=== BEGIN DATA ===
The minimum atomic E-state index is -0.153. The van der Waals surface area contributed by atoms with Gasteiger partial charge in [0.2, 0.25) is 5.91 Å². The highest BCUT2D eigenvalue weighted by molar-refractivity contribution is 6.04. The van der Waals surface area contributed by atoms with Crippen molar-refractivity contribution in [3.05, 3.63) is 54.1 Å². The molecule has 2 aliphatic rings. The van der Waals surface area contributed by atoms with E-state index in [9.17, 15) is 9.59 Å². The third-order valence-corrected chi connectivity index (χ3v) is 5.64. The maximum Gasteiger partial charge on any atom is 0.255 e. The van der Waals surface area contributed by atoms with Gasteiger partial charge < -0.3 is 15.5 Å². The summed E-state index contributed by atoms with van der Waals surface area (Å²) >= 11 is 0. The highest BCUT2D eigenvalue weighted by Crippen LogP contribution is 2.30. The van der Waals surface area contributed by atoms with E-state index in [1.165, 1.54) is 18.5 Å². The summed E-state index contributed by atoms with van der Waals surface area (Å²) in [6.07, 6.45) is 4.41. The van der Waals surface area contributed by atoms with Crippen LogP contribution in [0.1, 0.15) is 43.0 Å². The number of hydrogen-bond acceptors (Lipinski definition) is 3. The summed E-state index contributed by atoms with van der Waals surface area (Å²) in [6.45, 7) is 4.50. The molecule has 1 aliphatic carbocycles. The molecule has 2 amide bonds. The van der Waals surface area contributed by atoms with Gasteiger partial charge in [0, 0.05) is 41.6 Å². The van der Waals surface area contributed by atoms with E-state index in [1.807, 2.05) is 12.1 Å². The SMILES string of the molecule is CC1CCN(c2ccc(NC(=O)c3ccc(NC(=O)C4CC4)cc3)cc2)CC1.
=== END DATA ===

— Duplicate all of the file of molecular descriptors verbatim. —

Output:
The minimum atomic E-state index is -0.153. The van der Waals surface area contributed by atoms with Gasteiger partial charge in [0.2, 0.25) is 5.91 Å². The highest BCUT2D eigenvalue weighted by molar-refractivity contribution is 6.04. The van der Waals surface area contributed by atoms with Crippen molar-refractivity contribution in [3.05, 3.63) is 54.1 Å². The molecule has 2 aliphatic rings. The van der Waals surface area contributed by atoms with E-state index in [9.17, 15) is 9.59 Å². The third-order valence-corrected chi connectivity index (χ3v) is 5.64. The maximum Gasteiger partial charge on any atom is 0.255 e. The van der Waals surface area contributed by atoms with Gasteiger partial charge < -0.3 is 15.5 Å². The summed E-state index contributed by atoms with van der Waals surface area (Å²) >= 11 is 0. The highest BCUT2D eigenvalue weighted by Crippen LogP contribution is 2.30. The van der Waals surface area contributed by atoms with E-state index in [1.165, 1.54) is 18.5 Å². The summed E-state index contributed by atoms with van der Waals surface area (Å²) in [6.07, 6.45) is 4.41. The van der Waals surface area contributed by atoms with Crippen LogP contribution in [0.1, 0.15) is 43.0 Å². The number of hydrogen-bond acceptors (Lipinski definition) is 3. The summed E-state index contributed by atoms with van der Waals surface area (Å²) in [6.45, 7) is 4.50. The molecule has 1 aliphatic carbocycles. The molecule has 2 amide bonds. The van der Waals surface area contributed by atoms with Gasteiger partial charge in [0, 0.05) is 41.6 Å². The van der Waals surface area contributed by atoms with E-state index in [1.807, 2.05) is 12.1 Å². The SMILES string of the molecule is CC1CCN(c2ccc(NC(=O)c3ccc(NC(=O)C4CC4)cc3)cc2)CC1.